(58.) Hence any relation which is found to exist between the number of faces, edges, and solid angles of a solid which can be inserted in a sphere, is equally true of solids which have no circumscribing sphere.

(59.) Let E, F, and S be the number of edges, faces, and solid angles in the solid. Then the sum of all the angles of all the spherical polygons must be 4 S right angles, for every solid angle corresponds to angles of the polygons, which are together equal to four right angles. And the total number of sides in all the polygons is 2 E, since every edge has its arc

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* This chapter may be omitted at the first reading...

area is

common to two different polygons. This is also the total number of angles in all the polygons.

(60.) The area of a spherical polygon of n sides is ihus found. From any angular point draw diagonal arcs as in the figure. These divide the polygon into n

2 triangles, the sum of the angles of all of which is the sum of the angles of the polygon. If

the sums of the angles of the several triangles be A,,A,, &c., the area of the polygons is therefore (43)

pel (A,

- 7 + A, - 1 + &c.) = 1 (B — (n − 2) 7) where B is the sum of the angles of the polygon. (61.) If the polygon be equiangular, and O be one of its angles, the

po? (n 0 - (n − 2) )

2) (62.) Let B, , B,, &c., be the sum of the angles of the several polygons in (57), and n,, Na, &c., the number of sides in each. Then (60) the sum of the areas of all the polygons will be

pol [B, - (1, - 2)* + B, – (nz – 2) ++ &c.] In which are F terins (59) similar to B, – (1, - 2) 7. But (59) B. + Be + &c. = 2ST, n, +ng + &c. = 2 E

B, and the sum of all the areas is the whole sphere, or 4 7 ye. Therefore

4 T r = 2 { 2 S + – 2 ET + 2F.} or

S+F = E + 2 Therefore ;-In every solid, the number of solid angles and faces together exceeds the mumber of edges by 2. (63.) Let the solid have F, triangular faces, F, quadrilateral faces, and

Then
F = F, + F, + &c. 2 E = 3F; + 4F, + &c.

1

1

1

2

T

SO on.

3

and the preceding theorem gives

2 S= 4+ F: + 2F, + 3F, + &c. which gives

F, + F + &c. = 2 (S-2-F,-F,-&c.)

3

5

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or;--the number of faces which have an odd number of sides is always

even.

(64.) The number of all the angles of all the polygons is 2 E; this cannot be less than 35, because there must be at least three plane angles to one

solid angle.

Hence generally 2 E> 3 S except only when all the solid angles are made by three planes, in which case 2 E=3S. And the signs < and > must be understood with this limitation throughout the present article. Applying the theorem in (62) we have s < 2F - 4, and E < 3F - 6.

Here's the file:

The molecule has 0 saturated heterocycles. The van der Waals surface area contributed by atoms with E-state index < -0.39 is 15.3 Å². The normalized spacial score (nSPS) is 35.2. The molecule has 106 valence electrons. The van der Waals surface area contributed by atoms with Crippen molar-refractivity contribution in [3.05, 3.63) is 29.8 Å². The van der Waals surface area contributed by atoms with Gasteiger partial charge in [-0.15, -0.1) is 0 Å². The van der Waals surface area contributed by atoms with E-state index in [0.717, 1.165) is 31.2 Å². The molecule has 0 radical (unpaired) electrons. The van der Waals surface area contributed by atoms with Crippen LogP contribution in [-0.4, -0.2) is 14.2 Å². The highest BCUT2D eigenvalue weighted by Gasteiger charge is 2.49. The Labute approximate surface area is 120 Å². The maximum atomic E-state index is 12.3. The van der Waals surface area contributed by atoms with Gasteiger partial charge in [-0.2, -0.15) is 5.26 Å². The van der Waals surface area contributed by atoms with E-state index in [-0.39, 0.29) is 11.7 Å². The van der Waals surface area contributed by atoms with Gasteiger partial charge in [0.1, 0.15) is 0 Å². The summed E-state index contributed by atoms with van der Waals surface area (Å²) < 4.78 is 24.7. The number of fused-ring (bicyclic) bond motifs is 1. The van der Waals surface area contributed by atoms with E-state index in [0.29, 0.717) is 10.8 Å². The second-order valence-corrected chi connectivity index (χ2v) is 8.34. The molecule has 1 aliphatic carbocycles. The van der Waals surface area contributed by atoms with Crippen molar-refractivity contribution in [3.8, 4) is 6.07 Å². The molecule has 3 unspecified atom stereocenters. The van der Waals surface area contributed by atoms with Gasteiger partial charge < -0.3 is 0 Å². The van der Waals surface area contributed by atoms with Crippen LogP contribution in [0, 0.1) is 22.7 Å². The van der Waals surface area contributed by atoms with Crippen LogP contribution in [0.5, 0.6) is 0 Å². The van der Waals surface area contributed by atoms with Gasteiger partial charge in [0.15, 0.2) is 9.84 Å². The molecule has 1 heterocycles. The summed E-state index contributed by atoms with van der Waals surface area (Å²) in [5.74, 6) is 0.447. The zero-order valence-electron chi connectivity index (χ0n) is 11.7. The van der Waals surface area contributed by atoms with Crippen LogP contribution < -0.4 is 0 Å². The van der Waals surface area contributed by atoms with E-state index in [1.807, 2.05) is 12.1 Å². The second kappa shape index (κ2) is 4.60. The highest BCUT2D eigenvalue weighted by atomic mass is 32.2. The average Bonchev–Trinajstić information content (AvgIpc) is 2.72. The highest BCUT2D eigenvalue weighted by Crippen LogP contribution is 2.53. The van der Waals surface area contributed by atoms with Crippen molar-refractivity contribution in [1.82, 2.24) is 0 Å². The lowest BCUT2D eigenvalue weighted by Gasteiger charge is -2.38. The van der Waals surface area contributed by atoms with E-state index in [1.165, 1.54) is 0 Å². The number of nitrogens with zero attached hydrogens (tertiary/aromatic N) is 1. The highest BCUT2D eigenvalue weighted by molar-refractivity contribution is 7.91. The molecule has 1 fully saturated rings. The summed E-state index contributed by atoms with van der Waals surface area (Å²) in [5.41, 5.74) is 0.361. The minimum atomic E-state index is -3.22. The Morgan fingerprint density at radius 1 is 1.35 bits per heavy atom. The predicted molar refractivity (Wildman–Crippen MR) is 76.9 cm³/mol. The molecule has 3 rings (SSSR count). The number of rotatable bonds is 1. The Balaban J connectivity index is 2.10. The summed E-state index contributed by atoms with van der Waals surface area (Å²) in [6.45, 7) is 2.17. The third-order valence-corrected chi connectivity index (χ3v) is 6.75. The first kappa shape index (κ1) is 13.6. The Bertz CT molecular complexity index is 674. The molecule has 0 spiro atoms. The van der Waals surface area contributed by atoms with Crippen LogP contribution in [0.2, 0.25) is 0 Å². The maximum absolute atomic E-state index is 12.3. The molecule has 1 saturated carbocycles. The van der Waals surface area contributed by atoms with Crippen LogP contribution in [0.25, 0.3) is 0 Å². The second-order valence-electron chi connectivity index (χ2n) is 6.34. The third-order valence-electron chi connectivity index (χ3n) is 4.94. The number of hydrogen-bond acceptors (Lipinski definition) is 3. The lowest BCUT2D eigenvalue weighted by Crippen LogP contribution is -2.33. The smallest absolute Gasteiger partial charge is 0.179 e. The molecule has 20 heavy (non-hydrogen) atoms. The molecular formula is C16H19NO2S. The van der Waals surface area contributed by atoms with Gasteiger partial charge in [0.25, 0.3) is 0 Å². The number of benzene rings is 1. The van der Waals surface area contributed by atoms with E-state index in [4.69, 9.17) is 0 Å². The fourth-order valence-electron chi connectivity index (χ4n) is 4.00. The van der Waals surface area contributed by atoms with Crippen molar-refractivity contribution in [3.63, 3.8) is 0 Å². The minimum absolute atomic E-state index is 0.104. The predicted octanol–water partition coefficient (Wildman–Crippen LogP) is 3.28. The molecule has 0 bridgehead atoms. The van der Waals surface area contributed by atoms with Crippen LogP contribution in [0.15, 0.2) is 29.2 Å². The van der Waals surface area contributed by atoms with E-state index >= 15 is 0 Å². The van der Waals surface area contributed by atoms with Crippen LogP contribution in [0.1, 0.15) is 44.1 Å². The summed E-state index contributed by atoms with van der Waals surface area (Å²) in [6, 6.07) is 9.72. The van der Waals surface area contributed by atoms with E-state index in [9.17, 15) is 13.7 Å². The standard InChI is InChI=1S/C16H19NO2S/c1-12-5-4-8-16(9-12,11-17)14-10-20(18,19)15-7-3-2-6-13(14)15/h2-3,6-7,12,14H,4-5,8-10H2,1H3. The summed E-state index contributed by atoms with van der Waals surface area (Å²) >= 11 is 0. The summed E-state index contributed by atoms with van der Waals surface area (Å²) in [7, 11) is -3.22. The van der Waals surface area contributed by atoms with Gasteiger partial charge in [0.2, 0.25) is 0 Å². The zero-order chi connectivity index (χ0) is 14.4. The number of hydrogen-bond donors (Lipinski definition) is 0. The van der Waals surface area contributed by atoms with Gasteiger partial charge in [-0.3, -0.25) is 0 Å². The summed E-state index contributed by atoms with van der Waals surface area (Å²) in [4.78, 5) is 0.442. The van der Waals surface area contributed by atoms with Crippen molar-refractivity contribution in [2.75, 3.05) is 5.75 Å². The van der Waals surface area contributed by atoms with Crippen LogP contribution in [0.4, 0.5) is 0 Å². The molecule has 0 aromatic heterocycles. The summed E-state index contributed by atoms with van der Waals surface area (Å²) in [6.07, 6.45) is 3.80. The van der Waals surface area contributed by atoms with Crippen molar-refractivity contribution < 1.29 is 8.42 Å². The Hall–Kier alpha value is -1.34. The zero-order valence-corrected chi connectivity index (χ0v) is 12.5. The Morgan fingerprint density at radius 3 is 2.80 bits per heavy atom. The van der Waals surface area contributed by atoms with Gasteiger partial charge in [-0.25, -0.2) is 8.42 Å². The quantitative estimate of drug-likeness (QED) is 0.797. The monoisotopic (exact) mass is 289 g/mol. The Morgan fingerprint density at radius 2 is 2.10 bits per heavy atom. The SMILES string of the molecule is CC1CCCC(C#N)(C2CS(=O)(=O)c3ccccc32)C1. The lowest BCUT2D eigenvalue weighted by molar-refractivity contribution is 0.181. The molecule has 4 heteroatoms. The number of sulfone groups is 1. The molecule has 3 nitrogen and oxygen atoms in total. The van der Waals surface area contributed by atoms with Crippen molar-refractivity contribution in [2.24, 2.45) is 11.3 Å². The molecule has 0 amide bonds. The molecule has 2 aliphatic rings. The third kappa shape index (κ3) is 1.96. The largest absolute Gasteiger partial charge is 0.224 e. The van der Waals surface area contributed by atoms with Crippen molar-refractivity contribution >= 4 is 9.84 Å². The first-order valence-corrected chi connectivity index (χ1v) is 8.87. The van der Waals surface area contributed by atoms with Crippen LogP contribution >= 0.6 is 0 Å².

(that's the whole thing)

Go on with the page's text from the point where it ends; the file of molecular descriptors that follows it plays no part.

7

4

5

Since

2E> 3 S we have 3F3+4F.+5 F: +6F6+7F,+&c. >6+3 F: +3F.+F+6F6+"F, &c.

3F3 + 2F + F5 > 12+ F, + &c. Therefore F3, F4, F; cannot all be nothing at once; or there is no solid entirely composed of faces of a higher order than pentagonal: and if there be neither quadrilateral nor pentagonal faces, there must be more than four triangles, except only when all are triangles : if there be neither triangles nor pentagons, there must be more than six quadrilaterals, except where all are quadrilaterals: if there be neither triangles nor quadrilaterals, there must be more than twelve pentagons, except where all are pentagons. (65.) In a similar a

way

it
may

be shown that in solids which have four or more plane angles at every solid angle or 2 E > 4 S, there cannot be less than eight triangles; and that in this case S <F-2 and E< 2F-4. Also that in solids which have five or more plane angles at every solid angle, or in which 2 E > 5 S, there cannot be less than twenty triangles; and 3 S < 2 F 4, 3E < 5F - 10. Also, that a solid all whose solid angles have either five or six plane angles, the number of solid angles having five plane angles is neither more nor less than 12; and that it is impossible to form a solid all whose solid angles shall contain six or more plane angles.

(66.) We now proceed to inquire how many regular solids may be formed, that is, solids, the faces of which are all repetitions of the same equilateral and equiangular polygon. The sphere will then be covered in as many ways by equilateral and equiangular spherical polygons.

Let F be the number of such polygons and n the number of sides in each; which last must not be > 5 (65). Let T be the number of plane angles which meet at each of the solid angles; then since the T angles of the spherical polygons which lie round any point of the sphere and meet at the vertex of a solid angle, make up four right angles, every such angle is 2 T divided by T, and the sum of all the angles of one n-sided equiangular polygon is 2 na divided by T. Therefore (60) the area of such a spherical polygon is

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[ ??" – (n − 2)

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T

T

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But F such polygons cover the whole sphere, or make up 4 nr: which equated to F times the preceding, gives by reduction

4T

2n-(1-2) T We must therefore look for every value of T and n, not greater than 5, or less than 3, which will make the preceding value of F a whole number. This will give the values of F; we have then (59) E= } Fn, and S= E + 2 – F.

(67.) First, we inquire for the regular solids all whose sides are pentagons. Let n = 5; then

4T F

10 - 3T